And then there is the theoretical work: how does storytelling work? Why is it that one flawed story nevertheless captures readers’ imaginations where a more technically perfect story that should engage readers doesn’t? What do we mean by a “good” book?
I find all of this endlessly fascinating and I feel lucky that my students do too. It’s complex and challenging to figure out how to have these conversations, but I love doing it.
Can you share some of your triumphs? What opportunities have come your way because of your teaching?
One fun triumph is that I have students who are now well-established freelance developmental editors. They started out taking my class eight or nine years ago, and now they’re seven years into a career and they’re teaching editors how to edit! I feel like that affirms my work—maybe I had some small part in helping them realize that dream. It is a powerful motivator for me to keep getting better myself.
The opportunity that is a direct result of teaching is actually becoming a small business owner. I’ve been a freelance editor and writer for more than twenty years, and certainly, there are small business aspects to that: you have to keep financial records, you have to pitch to get clients, and so on. But fundamentally, what you are selling is your skill.
To have a business that exists outside me (that could be run by someone else if I decided to try something else) is new for me, and there’s definitely been a learning curve.
A few months ago, someone remarked about Club Ed, “I love this company!” I felt that in my bones. I mean, I did that! I made that thing. Somehow it was very different from hearing, “You did a great job on this edit, Jennifer,” which I also like to hear.
What’s the one thing you tell your students about pursuing an editing career and why?
I would say the most important step is to just go out there and do it. Certainly, it’s important to get training and to have some idea of what you’re doing, but as I always tell my students, the way to get better at developmental editing is to do developmental editing.
There is a limit to what you’ll learn in a classroom. You have to be out there doing beta reads and critiques and eventually figuring out how developmental editing is different from those, learning who you are as an editor, and refining your approach to editing. That will be different from how I edit and who I am as an editor, and that’s terrific!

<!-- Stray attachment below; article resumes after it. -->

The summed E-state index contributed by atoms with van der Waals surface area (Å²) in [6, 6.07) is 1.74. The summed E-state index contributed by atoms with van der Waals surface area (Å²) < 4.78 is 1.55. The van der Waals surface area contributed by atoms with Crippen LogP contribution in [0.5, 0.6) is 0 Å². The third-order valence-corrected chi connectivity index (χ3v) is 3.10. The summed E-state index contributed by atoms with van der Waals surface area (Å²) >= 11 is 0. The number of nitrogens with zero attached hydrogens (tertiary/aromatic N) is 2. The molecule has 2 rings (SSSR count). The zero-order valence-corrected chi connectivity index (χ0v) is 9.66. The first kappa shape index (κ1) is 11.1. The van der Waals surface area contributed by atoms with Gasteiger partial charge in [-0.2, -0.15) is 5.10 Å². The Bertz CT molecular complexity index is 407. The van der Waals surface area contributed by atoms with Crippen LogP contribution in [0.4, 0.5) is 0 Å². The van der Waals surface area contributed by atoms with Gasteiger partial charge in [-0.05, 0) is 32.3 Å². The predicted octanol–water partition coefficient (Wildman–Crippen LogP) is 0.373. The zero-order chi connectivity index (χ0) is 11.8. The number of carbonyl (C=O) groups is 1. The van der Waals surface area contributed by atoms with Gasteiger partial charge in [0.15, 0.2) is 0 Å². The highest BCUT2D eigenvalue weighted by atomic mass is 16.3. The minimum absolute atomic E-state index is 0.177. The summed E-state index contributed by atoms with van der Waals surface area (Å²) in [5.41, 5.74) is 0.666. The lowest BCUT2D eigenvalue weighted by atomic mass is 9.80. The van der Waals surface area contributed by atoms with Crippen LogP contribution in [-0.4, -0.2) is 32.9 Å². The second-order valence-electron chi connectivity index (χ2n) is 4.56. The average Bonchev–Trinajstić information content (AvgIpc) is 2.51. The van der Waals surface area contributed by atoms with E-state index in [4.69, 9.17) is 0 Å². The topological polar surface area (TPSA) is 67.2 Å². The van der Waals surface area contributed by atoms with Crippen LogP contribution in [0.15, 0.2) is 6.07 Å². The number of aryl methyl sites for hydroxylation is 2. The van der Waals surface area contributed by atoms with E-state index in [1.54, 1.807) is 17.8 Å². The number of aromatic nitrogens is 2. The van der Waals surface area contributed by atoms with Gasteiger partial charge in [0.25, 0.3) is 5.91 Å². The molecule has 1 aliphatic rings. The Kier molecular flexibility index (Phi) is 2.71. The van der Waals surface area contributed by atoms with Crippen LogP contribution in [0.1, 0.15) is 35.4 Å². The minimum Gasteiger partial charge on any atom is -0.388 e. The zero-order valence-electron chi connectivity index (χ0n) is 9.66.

What business advice would you give anyone considering following in your footsteps?
I would say that ideally, you wouldn’t try to follow in anyone’s footsteps, though you can look to others for guidance and inspiration. There isn’t one right way to have an editing career or to be an editor; there’s your way, which will be different from mine.
So many of the wonderful things that have happened in my career haven’t been things I set out to do. I mean, I didn’t set out to work as a literary agent, run a romance imprint, or own an education company, but I’ve done those things, and they have taught me so much.
I certainly had plans! But what the plans really did was put me out in the world with other like-minded people. As opportunities came around, I explored them. Some worked out better than others, but all were worth doing. Putting yourself out there is hard, but it is how you connect with other people, and it is through other people that you get opportunities. If no one knows who you are, it’s hard for them to find you when they need you.
Lola Opatayo is a creative writer, communications professional, and editor. Her creative work has been featured in Obsidian, The Best Small Fictions 2020, Isele, and elsewhere.
Naomi Dobler began a new career as an editor in 2021, completing the Editing Certificate program through SFU. She is looking forward to building a freelance business editing children’s and YA literature and anything related to food, travel, and health. To make life extra interesting, she just started working as a host ambassador for a homestay agency as well. Naomi has lived in the US and the UK, and a love of world travel began when she backpacked all over Europe, Southeast Asia, and Australia in her twenties. When Naomi’s not getting her teenage daughter to various activities or playing with her Australian Shepherd, she is deciding what to read and cook next.
Image provided by Jennifer Lawler.